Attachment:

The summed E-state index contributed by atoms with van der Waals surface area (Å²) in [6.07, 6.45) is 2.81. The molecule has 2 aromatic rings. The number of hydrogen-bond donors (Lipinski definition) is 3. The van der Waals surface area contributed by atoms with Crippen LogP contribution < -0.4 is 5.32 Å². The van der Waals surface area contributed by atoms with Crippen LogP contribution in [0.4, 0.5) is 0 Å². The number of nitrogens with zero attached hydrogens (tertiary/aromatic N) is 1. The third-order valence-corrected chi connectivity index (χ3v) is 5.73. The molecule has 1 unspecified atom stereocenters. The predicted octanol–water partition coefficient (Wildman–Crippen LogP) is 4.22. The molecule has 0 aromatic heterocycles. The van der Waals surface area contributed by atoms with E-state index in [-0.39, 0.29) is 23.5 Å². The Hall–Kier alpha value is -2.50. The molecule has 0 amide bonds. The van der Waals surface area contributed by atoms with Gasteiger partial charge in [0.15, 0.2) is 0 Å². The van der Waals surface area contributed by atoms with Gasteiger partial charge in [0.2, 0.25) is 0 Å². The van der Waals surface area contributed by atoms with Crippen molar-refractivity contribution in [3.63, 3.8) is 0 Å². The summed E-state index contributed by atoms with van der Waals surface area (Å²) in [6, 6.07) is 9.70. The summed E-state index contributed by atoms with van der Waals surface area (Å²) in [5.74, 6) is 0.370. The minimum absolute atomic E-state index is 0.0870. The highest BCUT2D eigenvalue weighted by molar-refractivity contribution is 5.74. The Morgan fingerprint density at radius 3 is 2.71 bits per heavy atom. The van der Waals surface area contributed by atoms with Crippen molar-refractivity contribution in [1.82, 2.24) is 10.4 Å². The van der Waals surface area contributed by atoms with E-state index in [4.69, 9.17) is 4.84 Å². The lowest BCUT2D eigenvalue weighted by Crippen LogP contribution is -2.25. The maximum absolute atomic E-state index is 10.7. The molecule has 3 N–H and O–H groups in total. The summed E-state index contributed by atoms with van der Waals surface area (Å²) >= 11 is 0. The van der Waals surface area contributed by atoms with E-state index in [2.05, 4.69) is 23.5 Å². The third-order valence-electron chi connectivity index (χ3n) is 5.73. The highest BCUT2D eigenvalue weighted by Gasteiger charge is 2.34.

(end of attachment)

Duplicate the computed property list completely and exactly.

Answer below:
The summed E-state index contributed by atoms with van der Waals surface area (Å²) in [6.07, 6.45) is 2.81. The molecule has 2 aromatic rings. The number of hydrogen-bond donors (Lipinski definition) is 3. The van der Waals surface area contributed by atoms with Crippen LogP contribution < -0.4 is 5.32 Å². The van der Waals surface area contributed by atoms with Crippen LogP contribution in [0.4, 0.5) is 0 Å². The number of nitrogens with zero attached hydrogens (tertiary/aromatic N) is 1. The third-order valence-corrected chi connectivity index (χ3v) is 5.73. The molecule has 1 unspecified atom stereocenters. The predicted octanol–water partition coefficient (Wildman–Crippen LogP) is 4.22. The molecule has 0 aromatic heterocycles. The van der Waals surface area contributed by atoms with E-state index in [-0.39, 0.29) is 23.5 Å². The Hall–Kier alpha value is -2.50. The molecule has 0 amide bonds. The van der Waals surface area contributed by atoms with Gasteiger partial charge in [0.15, 0.2) is 0 Å². The van der Waals surface area contributed by atoms with Gasteiger partial charge in [0.2, 0.25) is 0 Å². The van der Waals surface area contributed by atoms with Crippen molar-refractivity contribution in [3.63, 3.8) is 0 Å². The summed E-state index contributed by atoms with van der Waals surface area (Å²) in [6, 6.07) is 9.70. The summed E-state index contributed by atoms with van der Waals surface area (Å²) in [5.74, 6) is 0.370. The minimum absolute atomic E-state index is 0.0870. The highest BCUT2D eigenvalue weighted by molar-refractivity contribution is 5.74. The Morgan fingerprint density at radius 3 is 2.71 bits per heavy atom. The van der Waals surface area contributed by atoms with Crippen molar-refractivity contribution in [1.82, 2.24) is 10.4 Å². The van der Waals surface area contributed by atoms with E-state index in [4.69, 9.17) is 4.84 Å². The lowest BCUT2D eigenvalue weighted by Crippen LogP contribution is -2.25. The maximum absolute atomic E-state index is 10.7. The molecule has 3 N–H and O–H groups in total. The summed E-state index contributed by atoms with van der Waals surface area (Å²) >= 11 is 0. The van der Waals surface area contributed by atoms with E-state index in [2.05, 4.69) is 23.5 Å². The third-order valence-electron chi connectivity index (χ3n) is 5.73. The highest BCUT2D eigenvalue weighted by Gasteiger charge is 2.34.